Alan Millar

in Reasons and Experience

Published in print March 1991 | ISBN: 9780198242703
Published online October 2011 | e-ISBN: 9780191680540 | DOI:

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This chapter discusses scepticism. After a brief treatment of the idea that we should suspend all our beliefs about the world around us, it focuses on scepticism with regard to whether any of our beliefs are justified. Crude sceptical strategies posit various ‘right’ conditions on justified belief, and argue that beliefs which by our ordinary standards are justified do not satisfy the right conditions. Such strategies are undermined by the fact that the sceptic has no adequate rationale for his austere ‘right’ conditions. The chapter then considers a sophisticated strategy which bases scepticism on a demand which is supposed to be written into our ordinary thinking about justification, rather than imposed arbitrarily by the sceptic. The demand is that modes of genuine justification be truth-indicative. The rationale for this demand is supposed to be found in the idea that we aim to believe only what is true. It is agreed that we aim to believe only what is true and that therefore we certainly want our modes of justification to be truth-indicative. It does not follow from this that genuine justification must be in a truth-indicative mode. Our justified beliefs are ones with respect to which, roughly speaking, we have done what we feasibly could to ensure that we believe only what is true. This leaves room for the possibility that some of our modes of justification are not truth-indicative. The upshot is that the sophisticated sceptic misunderstands what aiming at truth requires of us.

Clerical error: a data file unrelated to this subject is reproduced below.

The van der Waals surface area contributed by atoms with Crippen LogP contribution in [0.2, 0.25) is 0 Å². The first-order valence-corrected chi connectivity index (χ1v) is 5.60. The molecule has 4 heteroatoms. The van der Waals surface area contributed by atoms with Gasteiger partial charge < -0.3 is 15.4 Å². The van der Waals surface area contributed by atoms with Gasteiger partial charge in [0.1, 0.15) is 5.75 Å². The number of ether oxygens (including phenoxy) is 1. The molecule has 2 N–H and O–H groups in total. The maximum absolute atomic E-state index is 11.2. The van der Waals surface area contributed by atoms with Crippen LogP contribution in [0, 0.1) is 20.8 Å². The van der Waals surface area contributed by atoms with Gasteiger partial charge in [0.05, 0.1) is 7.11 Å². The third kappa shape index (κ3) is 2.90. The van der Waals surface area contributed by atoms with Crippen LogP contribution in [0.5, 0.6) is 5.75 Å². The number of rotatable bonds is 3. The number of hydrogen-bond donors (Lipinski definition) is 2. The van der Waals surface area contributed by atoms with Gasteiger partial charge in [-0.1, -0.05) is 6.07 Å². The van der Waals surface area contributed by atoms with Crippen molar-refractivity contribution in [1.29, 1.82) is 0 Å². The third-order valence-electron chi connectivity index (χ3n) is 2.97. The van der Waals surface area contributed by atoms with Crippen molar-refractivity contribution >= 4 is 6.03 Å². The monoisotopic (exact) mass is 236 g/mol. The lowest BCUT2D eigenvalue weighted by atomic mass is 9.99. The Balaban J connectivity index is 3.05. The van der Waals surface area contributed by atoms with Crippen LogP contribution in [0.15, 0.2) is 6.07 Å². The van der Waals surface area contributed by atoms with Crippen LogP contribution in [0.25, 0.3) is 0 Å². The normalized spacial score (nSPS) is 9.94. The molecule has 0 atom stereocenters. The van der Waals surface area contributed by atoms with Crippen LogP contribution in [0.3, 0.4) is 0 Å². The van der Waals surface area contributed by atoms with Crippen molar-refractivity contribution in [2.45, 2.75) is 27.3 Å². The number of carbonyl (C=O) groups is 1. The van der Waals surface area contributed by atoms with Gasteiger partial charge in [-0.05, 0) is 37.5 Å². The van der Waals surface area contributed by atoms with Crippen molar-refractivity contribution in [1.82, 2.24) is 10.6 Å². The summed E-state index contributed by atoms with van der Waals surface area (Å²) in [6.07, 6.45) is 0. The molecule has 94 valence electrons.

Keywords: belief; scepticism; justification; right conditions; truth-indicative

Chapter.  6946 words. 

Subjects: Metaphysics

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